Loss of genetic control causing inappropriate and excessive proliferation is a hallmark of cancer cells. Many of the defective regulatory pathways that lead to aberrant cell growth converge on molecular events that facilitate DNA replication. Replication regulatory pathways can provide good targets for synthetic lethality approaches that specifically kill cancer cells, but replication problems that go undetected can affect genomic integrity, triggering genomic instability that eventually might result in cancer drug resistance. Hence, many anti-cancer drugs target various aspects of DNA replication and the effectiveness of such drugs critically depends on the nature of the lesions affected in particular cancers. The DNA replication group at LMP aims to gain a detailed understanding of the early stages of the replication process in the context of chromatin and cell cycle signaling and investigate how the process is controlled during normal and perturbed growth in cancer and non-cancer cells. Eukaryotic cells start chromosomal replication from multiple regions (replication origins) on each chromosome to duplicate the entire genome prior to each cell division. Replication initiation events occur in precise order during the S-phase of the cell cycle and are subject to strict regulatory processes that are often dysregualted in cancer. Studies in the DNA replication group have previously revealed some of the principles by which the location and the timing of replication initiation events are determined and started to decipher how replication is linked to distinct chromatin modifications. Current studies aim to identify components of the cell cycle signaling network that interact with proteins found on replication origins during normal and perturbed growth and ask how DNA replication coordinates with other chromatin transactions such as transcription, DNA repair and chromosome condensation. To that end, we take two complementary approaches. First, we use biochemical and genetic approaches to identify and characterize DNA sequences that facilitate replication and then use those sequences as baits for proteins that bind such sequences to regulate DNA replication. Second, we use massively parallel sequencing and replication imaging methodology to study the genome-wide dynamics of DNA replication and determine how replication patterns respond to alterations in gene expression, chromatin modifications and drugs that perturb replication. For the first approach, we study DNA sequences (termed replicators) that facilitate initiation of DNA replication at their endogenous chromosomal sites or when they are removed from their endogenous location and transferred to ectopic chromosomal sites. In previous studies, we have identified replicator sequences in mammalian cells and dissected the genetic determinants of replicator activity in two such replicators (Aladjem, Rodewald et al. 1998;Wang, Lin et al. 2004;Wang, Lin et al. 2006). We have observed that not all potential replicators initiate replication during each cell cycle and that epigenetic processes and distal chromatin interactions play a role in determining if and when a particular replicator will be used during each S-phase ((Fu, Wang et al. 2006) reviewed in (Aladjem 2007) and in (Conner and Aladjem 2012)) . Recently, we used the replicator we have identified (RepP) as a bait to identify two discrete DNA-protein complexes. One RepP-associated complex includes chromatin-remodeling proteins and affects replication timing and transcriptional activity (Huang, Fu et al. 2011). The other complex is required for DNA replication (Huang et al., submitted) and includes a novel protein termed Rep-ID. We have characterized Rep-ID interaction with chromatin to reveal that Rep-ID binds chromatin in early G1 phase and dissociates from chromatin as DNA replication proceeds. Importantly, Rep-ID deficient cells exhibit fewer replication initiation sites and aberrant replication, suggesting that Rep-ID is an important determinant of replication initiation events. Next, we will ask how Rep-ID interactions are altered as cells progress through the cell cycle and whether those chromatin interactions would change in normal and cancer cells exposed to environmental challenges and anti-cancer drugs. For the second approach, we have developed tools for mapping replication initiation sites on a genome scale and mining those data and correlate with other chromatin features. Last year we have published the first comprehensive mapping of replication initiation sites in mammalian cells (Martin, Ryan et al. 2011). The dataset created by these studies encompasses the locations of replication initiation sites throughout the entire non-repetitive genomes of the analyzed transformed and non-transformed cells. Combined with the first approach, we have used massively parallel sequencing to analyze the binding patterns of Rep-ID. These studies revealed that Rep-ID preferentially associates with replication origins and the likelihood of binding to Rep-ID decreases with the distance from replication initiation sites and demonstrated that this novel protein binds a subset of replication initiation sites (Huang et al., submitted). We have also collaborated with Keji Zhao (NHLBI) to identify a chromatin modification, trimethylation of histone H3 on lysine 79, that associates with replication initiation sites and prevents over-replication (Fu et al., submitted). Our studies revealed that the decision when and where DNA would replicate on chromatin depends not only on DNA-protein interactions at the local level but also on interactions at a distance. Our recent findings suggest that at the human beta globin locus Rep-ID participates in a complex between the replicator and the locus control region, which is essential for initiation of DNA replication (Huang et al., submitted). This observation proposes a hypothesis for the mechanism underlying the role of distal interactions in regulating DNA replication in metazoan loci. We anticipate that Rep-ID is the first of a family of proteins that recruit the replication machinery to specific replicators and modulate DNA replication in metazoans. Finding replicator-binding proteins that determine whether initiation occurs at particular sites is critical to the understanding of how cell cycle regulatory network interact with chromatin to start replication. To investigate how cells respond to perturbed replication, we utilized single fiber analyses of DNA replication to identify a new pathway involved in the cellular response to replicative stress. We have shown previously that low non-toxic doses of replication inhibitors decelerate replication by a mechanism involving the cancer-predisposing protein BLM helicase, Mus81 nuclease and ATR kinase (Shimura, Martin et al. 2007;Shimura, Torres et al. 2008). Currently we use a mutated Mus81 protein that does not contain an active exonuclease to ask whether the exonuclease activity of Mus81 participates in the regulating the pace of DNA replication and in the response of cells to perturbation of the replication program by anti-cancer drugs. We have expanded the replication initiation site dataset to include several cancer cell lines and cells in which the exonuclease activity of Mus81 was compromised (Fu et al., submitted). The combination of genome-scale sequencing of replication initiation sites and single fiber analyses provide important insights into the organization of replication initiation events and the cellular responses to signals that might perturb DNA replication. Future studies will reveal how the replication landscape would change in normal and cancer cells exposed to environmental challenges and anti-cancer drugs.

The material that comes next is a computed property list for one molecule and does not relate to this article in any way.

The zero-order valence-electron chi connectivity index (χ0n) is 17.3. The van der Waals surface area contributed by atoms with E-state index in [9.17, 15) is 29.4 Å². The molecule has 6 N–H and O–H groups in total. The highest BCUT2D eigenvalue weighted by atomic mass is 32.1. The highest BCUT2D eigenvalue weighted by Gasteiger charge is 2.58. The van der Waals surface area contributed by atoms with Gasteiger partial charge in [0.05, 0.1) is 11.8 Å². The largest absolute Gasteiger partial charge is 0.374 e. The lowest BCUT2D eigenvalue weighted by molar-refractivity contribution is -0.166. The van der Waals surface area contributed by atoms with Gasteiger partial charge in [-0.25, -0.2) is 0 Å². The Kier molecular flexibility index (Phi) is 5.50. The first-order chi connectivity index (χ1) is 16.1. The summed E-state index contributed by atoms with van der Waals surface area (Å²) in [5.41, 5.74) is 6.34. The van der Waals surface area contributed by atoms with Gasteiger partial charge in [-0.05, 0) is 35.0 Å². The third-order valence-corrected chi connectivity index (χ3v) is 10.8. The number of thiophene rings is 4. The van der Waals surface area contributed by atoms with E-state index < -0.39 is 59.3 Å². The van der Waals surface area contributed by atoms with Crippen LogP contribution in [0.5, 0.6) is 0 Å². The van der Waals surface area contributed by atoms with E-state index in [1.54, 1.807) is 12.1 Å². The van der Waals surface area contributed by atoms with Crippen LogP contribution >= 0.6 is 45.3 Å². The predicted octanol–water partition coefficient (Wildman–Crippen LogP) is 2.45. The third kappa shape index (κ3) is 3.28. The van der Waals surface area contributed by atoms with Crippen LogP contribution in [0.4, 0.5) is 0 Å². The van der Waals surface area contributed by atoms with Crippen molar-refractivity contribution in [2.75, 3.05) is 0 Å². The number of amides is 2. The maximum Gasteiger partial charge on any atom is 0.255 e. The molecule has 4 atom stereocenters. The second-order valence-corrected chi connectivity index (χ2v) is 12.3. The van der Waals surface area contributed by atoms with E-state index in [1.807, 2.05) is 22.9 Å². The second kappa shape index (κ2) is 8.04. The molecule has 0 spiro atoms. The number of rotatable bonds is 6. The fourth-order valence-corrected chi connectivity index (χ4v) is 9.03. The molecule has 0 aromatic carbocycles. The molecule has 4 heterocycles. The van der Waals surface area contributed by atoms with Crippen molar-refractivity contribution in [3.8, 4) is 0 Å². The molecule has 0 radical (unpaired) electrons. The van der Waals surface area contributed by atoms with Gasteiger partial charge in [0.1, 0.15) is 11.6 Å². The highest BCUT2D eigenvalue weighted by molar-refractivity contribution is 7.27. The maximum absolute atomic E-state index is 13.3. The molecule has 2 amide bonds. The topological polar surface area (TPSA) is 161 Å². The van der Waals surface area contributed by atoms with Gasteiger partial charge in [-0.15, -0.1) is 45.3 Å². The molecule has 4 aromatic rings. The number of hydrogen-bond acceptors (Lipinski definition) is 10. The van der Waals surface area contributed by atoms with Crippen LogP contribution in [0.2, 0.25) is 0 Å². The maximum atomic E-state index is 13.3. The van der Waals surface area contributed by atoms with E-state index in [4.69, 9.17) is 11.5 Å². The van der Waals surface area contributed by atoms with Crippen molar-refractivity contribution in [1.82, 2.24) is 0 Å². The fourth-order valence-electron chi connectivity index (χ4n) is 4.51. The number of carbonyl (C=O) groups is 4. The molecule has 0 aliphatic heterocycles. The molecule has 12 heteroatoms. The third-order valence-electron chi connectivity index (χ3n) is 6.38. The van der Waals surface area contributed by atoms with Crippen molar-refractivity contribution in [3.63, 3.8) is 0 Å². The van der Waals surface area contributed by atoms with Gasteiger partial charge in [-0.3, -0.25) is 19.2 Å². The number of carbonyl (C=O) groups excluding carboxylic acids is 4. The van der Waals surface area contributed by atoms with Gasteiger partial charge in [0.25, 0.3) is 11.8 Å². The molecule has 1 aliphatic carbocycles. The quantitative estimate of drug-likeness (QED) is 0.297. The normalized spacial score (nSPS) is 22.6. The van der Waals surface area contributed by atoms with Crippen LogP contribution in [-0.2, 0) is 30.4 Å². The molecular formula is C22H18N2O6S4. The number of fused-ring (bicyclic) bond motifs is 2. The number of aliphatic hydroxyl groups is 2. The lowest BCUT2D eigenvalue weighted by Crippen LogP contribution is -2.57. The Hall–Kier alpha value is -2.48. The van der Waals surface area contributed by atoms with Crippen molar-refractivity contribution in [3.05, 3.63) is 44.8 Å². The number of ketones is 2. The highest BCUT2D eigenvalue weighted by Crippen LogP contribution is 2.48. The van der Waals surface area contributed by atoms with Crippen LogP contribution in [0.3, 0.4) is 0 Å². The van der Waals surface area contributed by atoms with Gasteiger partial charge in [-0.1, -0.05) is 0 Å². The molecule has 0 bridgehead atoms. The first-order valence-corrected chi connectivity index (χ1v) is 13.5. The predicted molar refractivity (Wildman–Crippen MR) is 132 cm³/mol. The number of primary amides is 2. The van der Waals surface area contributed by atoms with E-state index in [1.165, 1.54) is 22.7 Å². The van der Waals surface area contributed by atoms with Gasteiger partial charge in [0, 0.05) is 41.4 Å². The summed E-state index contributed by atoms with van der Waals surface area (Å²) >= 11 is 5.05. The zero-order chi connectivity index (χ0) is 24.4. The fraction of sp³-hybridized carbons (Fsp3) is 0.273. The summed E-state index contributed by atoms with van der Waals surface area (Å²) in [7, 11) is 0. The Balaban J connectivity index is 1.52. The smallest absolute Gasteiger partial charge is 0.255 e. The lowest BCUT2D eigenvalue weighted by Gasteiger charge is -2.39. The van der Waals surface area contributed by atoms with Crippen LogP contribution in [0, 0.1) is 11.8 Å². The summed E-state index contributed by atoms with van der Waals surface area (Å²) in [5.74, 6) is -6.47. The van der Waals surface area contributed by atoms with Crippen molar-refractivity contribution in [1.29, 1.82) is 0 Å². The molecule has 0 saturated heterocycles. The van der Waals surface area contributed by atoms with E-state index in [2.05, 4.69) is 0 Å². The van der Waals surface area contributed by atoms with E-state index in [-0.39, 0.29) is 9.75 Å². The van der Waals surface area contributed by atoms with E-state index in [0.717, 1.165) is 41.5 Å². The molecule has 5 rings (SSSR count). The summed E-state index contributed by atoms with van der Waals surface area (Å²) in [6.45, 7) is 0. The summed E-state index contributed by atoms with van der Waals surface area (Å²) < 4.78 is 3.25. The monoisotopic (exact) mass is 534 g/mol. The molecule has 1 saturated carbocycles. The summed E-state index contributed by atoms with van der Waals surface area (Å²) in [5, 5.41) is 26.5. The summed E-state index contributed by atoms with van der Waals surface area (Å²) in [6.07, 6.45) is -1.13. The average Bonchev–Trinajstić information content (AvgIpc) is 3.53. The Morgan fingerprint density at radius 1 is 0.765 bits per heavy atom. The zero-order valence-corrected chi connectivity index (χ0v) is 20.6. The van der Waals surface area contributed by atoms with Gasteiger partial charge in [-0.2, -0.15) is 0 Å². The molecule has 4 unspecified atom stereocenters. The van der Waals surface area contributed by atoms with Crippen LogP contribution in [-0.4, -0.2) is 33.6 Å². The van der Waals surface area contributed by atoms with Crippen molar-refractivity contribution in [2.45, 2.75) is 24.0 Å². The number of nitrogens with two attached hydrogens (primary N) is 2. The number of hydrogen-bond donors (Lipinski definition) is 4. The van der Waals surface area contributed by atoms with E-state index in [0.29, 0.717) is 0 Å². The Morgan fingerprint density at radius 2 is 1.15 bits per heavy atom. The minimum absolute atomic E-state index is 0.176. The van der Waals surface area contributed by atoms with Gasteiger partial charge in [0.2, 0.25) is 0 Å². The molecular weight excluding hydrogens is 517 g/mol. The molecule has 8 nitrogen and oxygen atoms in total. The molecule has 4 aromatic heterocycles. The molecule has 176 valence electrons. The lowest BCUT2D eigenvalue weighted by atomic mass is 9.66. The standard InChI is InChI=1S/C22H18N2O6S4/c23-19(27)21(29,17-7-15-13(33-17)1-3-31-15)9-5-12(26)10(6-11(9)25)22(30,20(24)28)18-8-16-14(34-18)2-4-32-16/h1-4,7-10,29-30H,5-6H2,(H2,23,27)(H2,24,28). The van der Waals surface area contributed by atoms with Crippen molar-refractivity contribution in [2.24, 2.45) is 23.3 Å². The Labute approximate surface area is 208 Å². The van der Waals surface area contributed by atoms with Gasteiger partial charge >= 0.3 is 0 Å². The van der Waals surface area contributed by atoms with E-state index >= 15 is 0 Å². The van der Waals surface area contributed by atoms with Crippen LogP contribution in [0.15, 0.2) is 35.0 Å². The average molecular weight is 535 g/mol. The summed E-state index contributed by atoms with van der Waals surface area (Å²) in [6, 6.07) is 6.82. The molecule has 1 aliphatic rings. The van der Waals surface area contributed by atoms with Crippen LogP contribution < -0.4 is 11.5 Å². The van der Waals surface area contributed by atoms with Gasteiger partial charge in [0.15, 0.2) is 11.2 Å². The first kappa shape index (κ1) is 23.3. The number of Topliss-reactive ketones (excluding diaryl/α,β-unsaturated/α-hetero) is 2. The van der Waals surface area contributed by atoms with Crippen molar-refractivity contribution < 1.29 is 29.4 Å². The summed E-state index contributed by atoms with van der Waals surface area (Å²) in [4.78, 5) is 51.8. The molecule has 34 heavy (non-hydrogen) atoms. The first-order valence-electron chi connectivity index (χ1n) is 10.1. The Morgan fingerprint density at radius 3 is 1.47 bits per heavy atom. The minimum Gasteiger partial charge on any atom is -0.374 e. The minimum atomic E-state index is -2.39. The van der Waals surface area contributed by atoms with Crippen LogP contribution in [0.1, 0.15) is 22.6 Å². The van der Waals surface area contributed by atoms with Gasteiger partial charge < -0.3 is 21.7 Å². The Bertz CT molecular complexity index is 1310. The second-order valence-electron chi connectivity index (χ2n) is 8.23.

Agency
National Institute of Health (NIH)
Institute
National Cancer Institute (NCI)
Type
Investigator-Initiated Intramural Research Projects (ZIA)
Project #
1ZIABC010411-13
Application #
8552687
Study Section
Project Start
Project End
Budget Start
Budget End
Support Year
13
Fiscal Year
2012
Total Cost
$1,174,142
Indirect Cost
Name
National Cancer Institute Division of Basic Sciences
Department
Type
DUNS #
City
State
Country
Zip Code
Marks, Anna B; Smith, Owen K; Aladjem, Mirit I (2016) Replication origins: determinants or consequences of nuclear organization? Curr Opin Genet Dev 37:67-75
Smith, Owen K; Kim, RyanGuk; Fu, Haiqing et al. (2016) Distinct epigenetic features of differentiation-regulated replication origins. Epigenetics Chromatin 9:18
Zhang, Ya; Huang, Liang; Fu, Haiqing et al. (2016) A replicator-specific binding protein essential for site-specific initiation of DNA replication in mammalian cells. Nat Commun 7:11748
Luna, Augustin; McFadden, Geoffrey B; Aladjem, Mirit I et al. (2015) Predicted Role of NAD Utilization in the Control of Circadian Rhythms during DNA Damage Response. PLoS Comput Biol 11:e1004144
Bartholdy, Boris; Mukhopadhyay, Rituparna; Lajugie, Julien et al. (2015) Allele-specific analysis of DNA replication origins in mammalian cells. Nat Commun 6:7051
Fu, Haiqing; Martin, Melvenia M; Regairaz, Marie et al. (2015) The DNA repair endonuclease Mus81 facilitates fast DNA replication in the absence of exogenous damage. Nat Commun 6:6746
Kim, RyangGuk; Smith, Owen K; Wong, Wing Chung et al. (2015) ColoWeb: a resource for analysis of colocalization of genomic features. BMC Genomics 16:142
Mukhopadhyay, Rituparna; Lajugie, Julien; Fourel, Nicolas et al. (2014) Allele-specific genome-wide profiling in human primary erythroblasts reveal replication program organization. PLoS Genet 10:e1004319
Besnard, Emilie; Desprat, Romain; Ryan, Michael et al. (2014) Best practices for mapping replication origins in eukaryotic chromosomes. Curr Protoc Cell Biol 64:22.18.1-22.18.13
Ghazaryan, Seda; Sy, Chandler; Hu, Tinghui et al. (2014) Inactivation of Rb and E2f8 synergizes to trigger stressed DNA replication during erythroid terminal differentiation. Mol Cell Biol 34:2833-47